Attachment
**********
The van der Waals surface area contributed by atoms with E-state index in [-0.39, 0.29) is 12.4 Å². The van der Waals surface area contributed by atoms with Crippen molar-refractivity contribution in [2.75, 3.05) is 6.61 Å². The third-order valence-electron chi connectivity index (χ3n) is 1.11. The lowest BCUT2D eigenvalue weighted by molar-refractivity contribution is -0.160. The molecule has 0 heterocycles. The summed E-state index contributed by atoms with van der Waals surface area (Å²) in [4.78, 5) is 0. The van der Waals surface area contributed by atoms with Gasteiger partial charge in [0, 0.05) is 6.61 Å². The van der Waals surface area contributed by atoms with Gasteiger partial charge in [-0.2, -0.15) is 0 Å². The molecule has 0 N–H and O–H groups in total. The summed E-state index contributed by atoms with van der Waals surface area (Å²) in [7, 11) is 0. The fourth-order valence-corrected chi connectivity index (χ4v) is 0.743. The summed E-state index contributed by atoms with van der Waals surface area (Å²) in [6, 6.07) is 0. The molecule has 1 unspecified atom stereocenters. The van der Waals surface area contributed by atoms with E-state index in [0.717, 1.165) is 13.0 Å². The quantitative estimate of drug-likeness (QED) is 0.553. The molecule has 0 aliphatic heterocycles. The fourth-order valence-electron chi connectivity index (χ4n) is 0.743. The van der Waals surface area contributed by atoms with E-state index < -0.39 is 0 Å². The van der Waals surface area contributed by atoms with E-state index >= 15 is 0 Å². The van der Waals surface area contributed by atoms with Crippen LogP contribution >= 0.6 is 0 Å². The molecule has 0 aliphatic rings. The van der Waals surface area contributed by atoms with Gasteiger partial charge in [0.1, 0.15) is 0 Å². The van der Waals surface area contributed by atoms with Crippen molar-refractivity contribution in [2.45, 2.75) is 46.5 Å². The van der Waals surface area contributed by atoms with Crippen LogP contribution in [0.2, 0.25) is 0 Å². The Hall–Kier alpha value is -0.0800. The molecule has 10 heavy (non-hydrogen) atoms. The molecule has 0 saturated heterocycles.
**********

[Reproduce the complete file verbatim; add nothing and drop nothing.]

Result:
The van der Waals surface area contributed by atoms with E-state index in [-0.39, 0.29) is 12.4 Å². The van der Waals surface area contributed by atoms with Crippen molar-refractivity contribution in [2.75, 3.05) is 6.61 Å². The third-order valence-electron chi connectivity index (χ3n) is 1.11. The lowest BCUT2D eigenvalue weighted by molar-refractivity contribution is -0.160. The molecule has 0 heterocycles. The summed E-state index contributed by atoms with van der Waals surface area (Å²) in [4.78, 5) is 0. The van der Waals surface area contributed by atoms with Gasteiger partial charge in [0, 0.05) is 6.61 Å². The van der Waals surface area contributed by atoms with Gasteiger partial charge in [-0.2, -0.15) is 0 Å². The molecule has 0 N–H and O–H groups in total. The summed E-state index contributed by atoms with van der Waals surface area (Å²) in [7, 11) is 0. The fourth-order valence-corrected chi connectivity index (χ4v) is 0.743. The summed E-state index contributed by atoms with van der Waals surface area (Å²) in [6, 6.07) is 0. The molecule has 1 unspecified atom stereocenters. The van der Waals surface area contributed by atoms with E-state index in [0.717, 1.165) is 13.0 Å². The quantitative estimate of drug-likeness (QED) is 0.553. The molecule has 0 aliphatic heterocycles. The fourth-order valence-electron chi connectivity index (χ4n) is 0.743. The van der Waals surface area contributed by atoms with E-state index < -0.39 is 0 Å². The van der Waals surface area contributed by atoms with E-state index >= 15 is 0 Å². The van der Waals surface area contributed by atoms with Crippen LogP contribution >= 0.6 is 0 Å². The molecule has 0 aliphatic rings. The van der Waals surface area contributed by atoms with Gasteiger partial charge in [0.1, 0.15) is 0 Å². The van der Waals surface area contributed by atoms with Crippen molar-refractivity contribution in [2.45, 2.75) is 46.5 Å². The van der Waals surface area contributed by atoms with Crippen LogP contribution in [0.2, 0.25) is 0 Å². The Hall–Kier alpha value is -0.0800. The molecule has 10 heavy (non-hydrogen) atoms. The molecule has 0 saturated heterocycles.